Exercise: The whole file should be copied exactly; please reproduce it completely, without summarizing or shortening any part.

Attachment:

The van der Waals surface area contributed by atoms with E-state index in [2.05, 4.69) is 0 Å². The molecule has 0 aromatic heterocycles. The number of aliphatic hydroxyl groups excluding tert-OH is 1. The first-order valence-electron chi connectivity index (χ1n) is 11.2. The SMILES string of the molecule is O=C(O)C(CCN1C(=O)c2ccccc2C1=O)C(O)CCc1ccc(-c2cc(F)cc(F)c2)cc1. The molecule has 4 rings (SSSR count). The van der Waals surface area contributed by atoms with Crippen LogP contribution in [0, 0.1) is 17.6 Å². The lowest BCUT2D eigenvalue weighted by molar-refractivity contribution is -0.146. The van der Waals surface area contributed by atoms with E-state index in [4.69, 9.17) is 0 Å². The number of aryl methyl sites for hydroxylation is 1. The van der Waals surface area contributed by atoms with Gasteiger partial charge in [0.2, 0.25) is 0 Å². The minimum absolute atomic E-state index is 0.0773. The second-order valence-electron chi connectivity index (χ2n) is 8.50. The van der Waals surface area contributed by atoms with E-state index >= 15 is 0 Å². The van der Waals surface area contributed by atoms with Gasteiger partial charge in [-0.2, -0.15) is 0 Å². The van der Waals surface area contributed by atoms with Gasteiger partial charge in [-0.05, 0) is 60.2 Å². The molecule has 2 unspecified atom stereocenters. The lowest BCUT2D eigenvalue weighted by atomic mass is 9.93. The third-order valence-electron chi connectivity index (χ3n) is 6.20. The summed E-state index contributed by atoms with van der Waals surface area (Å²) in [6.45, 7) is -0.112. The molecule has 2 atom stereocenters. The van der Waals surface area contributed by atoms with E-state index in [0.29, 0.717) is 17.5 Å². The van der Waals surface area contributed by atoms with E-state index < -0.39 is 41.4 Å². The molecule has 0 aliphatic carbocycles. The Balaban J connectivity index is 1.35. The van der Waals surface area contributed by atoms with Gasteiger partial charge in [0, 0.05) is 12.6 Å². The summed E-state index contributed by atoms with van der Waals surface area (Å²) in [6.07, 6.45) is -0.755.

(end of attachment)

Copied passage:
The van der Waals surface area contributed by atoms with E-state index in [2.05, 4.69) is 0 Å². The molecule has 0 aromatic heterocycles. The number of aliphatic hydroxyl groups excluding tert-OH is 1. The first-order valence-electron chi connectivity index (χ1n) is 11.2. The SMILES string of the molecule is O=C(O)C(CCN1C(=O)c2ccccc2C1=O)C(O)CCc1ccc(-c2cc(F)cc(F)c2)cc1. The molecule has 4 rings (SSSR count). The van der Waals surface area contributed by atoms with Crippen LogP contribution in [0, 0.1) is 17.6 Å². The lowest BCUT2D eigenvalue weighted by molar-refractivity contribution is -0.146. The van der Waals surface area contributed by atoms with E-state index in [4.69, 9.17) is 0 Å². The number of aryl methyl sites for hydroxylation is 1. The van der Waals surface area contributed by atoms with Gasteiger partial charge in [0.2, 0.25) is 0 Å². The minimum absolute atomic E-state index is 0.0773. The second-order valence-electron chi connectivity index (χ2n) is 8.50. The van der Waals surface area contributed by atoms with E-state index >= 15 is 0 Å². The van der Waals surface area contributed by atoms with Gasteiger partial charge in [-0.2, -0.15) is 0 Å². The van der Waals surface area contributed by atoms with Gasteiger partial charge in [-0.05, 0) is 60.2 Å². The molecule has 2 unspecified atom stereocenters. The lowest BCUT2D eigenvalue weighted by atomic mass is 9.93. The third-order valence-electron chi connectivity index (χ3n) is 6.20. The summed E-state index contributed by atoms with van der Waals surface area (Å²) in [6.45, 7) is -0.112. The molecule has 2 atom stereocenters. The van der Waals surface area contributed by atoms with E-state index in [0.29, 0.717) is 17.5 Å². The van der Waals surface area contributed by atoms with E-state index < -0.39 is 41.4 Å². The molecule has 0 aliphatic carbocycles. The Balaban J connectivity index is 1.35. The van der Waals surface area contributed by atoms with Gasteiger partial charge in [0, 0.05) is 12.6 Å². The summed E-state index contributed by atoms with van der Waals surface area (Å²) in [6.07, 6.45) is -0.755.